Getting behind the wheel, adopted from the R8 by the way, I had some trouble positioning myself. I measure an acceptable 1.88 / 6’ 2 but hit the lowest seating position fairly quickly without being able to further up the height of the steering wheel, not giving me the amount of space I prefer in order to comfortably maneuver my legs. Whether this is related to the size of the car is something I’m not certain of, although I have never had any seating issues with any other Audi before.
Setting up the navigation I was anxiously looking for the conventional monitor that elegantly slides out of the dash, to find out that it’s not there. The new Audi TT RS requires you to work with its Virtual Cockpit (VC) only, which is fine, but takes some getting used to. The 12.3-inch tft screen that replaces the analog instruments is an intuitive display and easy to control via both the mid-console but preferably the steering wheel. The TT RS’ steering wheel is fairly small and comes with a flashy red start / stop button, as well as an integrated drive mode select knob.
By the push of a button the TT RS’ five-cylinder comes to life with a firm growl. I was told not to overlook the ‘sport exhaust’ button in the mid-console, supposedly liberating an even louder noise that would exceed that of the monstrous RS6 Avant. While that statement brought an instant smile to my face and got me thinking ‘yeah right’, I forfeited on all prejudice regarding the car’s sound once I opened the valves. It sounds genuinely mental.
The car’s 2.5 TFSI is a true piece of art celebrating its 40th birthday this year. It won so many ‘engine of the year’ awards that I lost count, and for good reason. It’s unique in a way, and I love Audi for the fact that they’re still trying to make it better with every new model that comes out, for the sake of its character. You see, the five-cylinder is a dying breed with the generally more efficient turbocharged four-cylinder engines being the new norm. While efficiency regulations are more pressing than ever, Audi simply refuses to get rid of the characterful fiver in its entry RS models and truthfully differentiates itself from the competition, which have all committed to downsizing and slapping on turbos.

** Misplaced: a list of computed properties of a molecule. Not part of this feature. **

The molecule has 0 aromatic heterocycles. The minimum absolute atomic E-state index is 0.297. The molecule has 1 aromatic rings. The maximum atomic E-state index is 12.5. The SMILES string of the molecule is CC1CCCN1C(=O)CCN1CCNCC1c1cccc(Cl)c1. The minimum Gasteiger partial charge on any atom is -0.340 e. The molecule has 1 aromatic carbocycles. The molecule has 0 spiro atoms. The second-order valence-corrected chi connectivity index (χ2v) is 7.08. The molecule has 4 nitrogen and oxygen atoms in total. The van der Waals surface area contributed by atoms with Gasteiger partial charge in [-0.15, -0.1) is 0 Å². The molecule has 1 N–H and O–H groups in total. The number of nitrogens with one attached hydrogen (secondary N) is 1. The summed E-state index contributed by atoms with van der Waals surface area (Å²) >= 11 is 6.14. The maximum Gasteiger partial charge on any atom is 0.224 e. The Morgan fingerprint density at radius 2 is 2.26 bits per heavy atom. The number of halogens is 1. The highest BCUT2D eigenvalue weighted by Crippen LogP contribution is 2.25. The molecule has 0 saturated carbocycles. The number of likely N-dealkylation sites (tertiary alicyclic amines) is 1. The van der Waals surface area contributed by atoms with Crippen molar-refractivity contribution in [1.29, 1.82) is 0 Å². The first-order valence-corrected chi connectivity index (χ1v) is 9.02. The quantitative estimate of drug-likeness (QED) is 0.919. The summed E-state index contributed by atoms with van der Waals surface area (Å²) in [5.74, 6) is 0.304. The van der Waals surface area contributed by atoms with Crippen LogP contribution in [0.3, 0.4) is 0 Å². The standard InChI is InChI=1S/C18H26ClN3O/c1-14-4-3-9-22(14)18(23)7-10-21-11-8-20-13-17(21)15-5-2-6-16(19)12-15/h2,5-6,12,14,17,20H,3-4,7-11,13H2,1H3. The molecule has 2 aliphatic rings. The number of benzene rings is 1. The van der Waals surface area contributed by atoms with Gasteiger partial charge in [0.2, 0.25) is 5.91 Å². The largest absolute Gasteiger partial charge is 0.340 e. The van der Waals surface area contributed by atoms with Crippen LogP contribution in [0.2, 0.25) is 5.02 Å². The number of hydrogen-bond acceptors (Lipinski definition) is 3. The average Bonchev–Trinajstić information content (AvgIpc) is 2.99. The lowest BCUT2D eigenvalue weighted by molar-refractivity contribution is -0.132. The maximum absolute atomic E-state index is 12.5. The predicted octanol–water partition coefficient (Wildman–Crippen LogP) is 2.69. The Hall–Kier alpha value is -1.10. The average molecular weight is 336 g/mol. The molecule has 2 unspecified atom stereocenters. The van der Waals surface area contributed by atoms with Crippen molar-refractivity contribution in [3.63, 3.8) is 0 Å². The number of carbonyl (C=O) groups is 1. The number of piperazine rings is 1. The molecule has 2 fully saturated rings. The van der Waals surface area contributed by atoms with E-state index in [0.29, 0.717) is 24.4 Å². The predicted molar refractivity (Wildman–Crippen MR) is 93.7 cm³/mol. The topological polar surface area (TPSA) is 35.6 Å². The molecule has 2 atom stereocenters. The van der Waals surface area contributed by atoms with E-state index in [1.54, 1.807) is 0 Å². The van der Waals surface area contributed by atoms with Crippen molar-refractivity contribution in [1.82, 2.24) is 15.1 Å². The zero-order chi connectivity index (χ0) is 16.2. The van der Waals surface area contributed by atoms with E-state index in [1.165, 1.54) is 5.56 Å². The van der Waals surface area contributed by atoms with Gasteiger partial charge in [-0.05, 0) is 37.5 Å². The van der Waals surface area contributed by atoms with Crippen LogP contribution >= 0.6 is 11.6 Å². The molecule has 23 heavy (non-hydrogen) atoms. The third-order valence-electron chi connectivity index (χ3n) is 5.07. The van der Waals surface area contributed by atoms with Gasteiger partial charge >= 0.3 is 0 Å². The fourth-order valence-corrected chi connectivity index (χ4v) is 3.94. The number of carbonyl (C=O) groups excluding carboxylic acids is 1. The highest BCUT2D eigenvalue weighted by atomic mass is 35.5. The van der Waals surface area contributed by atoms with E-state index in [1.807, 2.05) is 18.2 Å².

The fact that Audi is holding on to the magical 2.5 TFSI is perfectly exemplified by the fact that they made it even better than the previous generation. According to an on-site engineer it’s up to 60% different from the one found in the current Audi RS3, which is soon to be replaced by a fresh generation boasting the same engine. The engine was further tweaked to now deliver 400 hp – over 340 hp previously – and 480 Nm of torque. Its new aluminum casting saves an impressive 26 kilograms bringing the TT RS’ overall weight down significantly.
As the logo on the front splitter gives away, the TT RS comes with Quattro AWD as standard. The mix of AWD, reduced curb weight and significantly improved output turns the 2017 Audi TT RS into the fastest one ever built with a top speed of 280 km/h, sprinting to 100 km/h from zero in just 3.7 seconds (3.9 seconds for the Roadster). At the circuit the Audi team closed off a nice stretch for us to test out the car’s acceleration by means of launch control, something that left me with quite an impression.
You see, once you’ve accelerated a car with electric drivetrain to 100 km/h in just three seconds, there is little left that can still impress you in that regard. The TT RS however succeeded to do so, as there was barely a delay in throttle response despite that one turbocharger.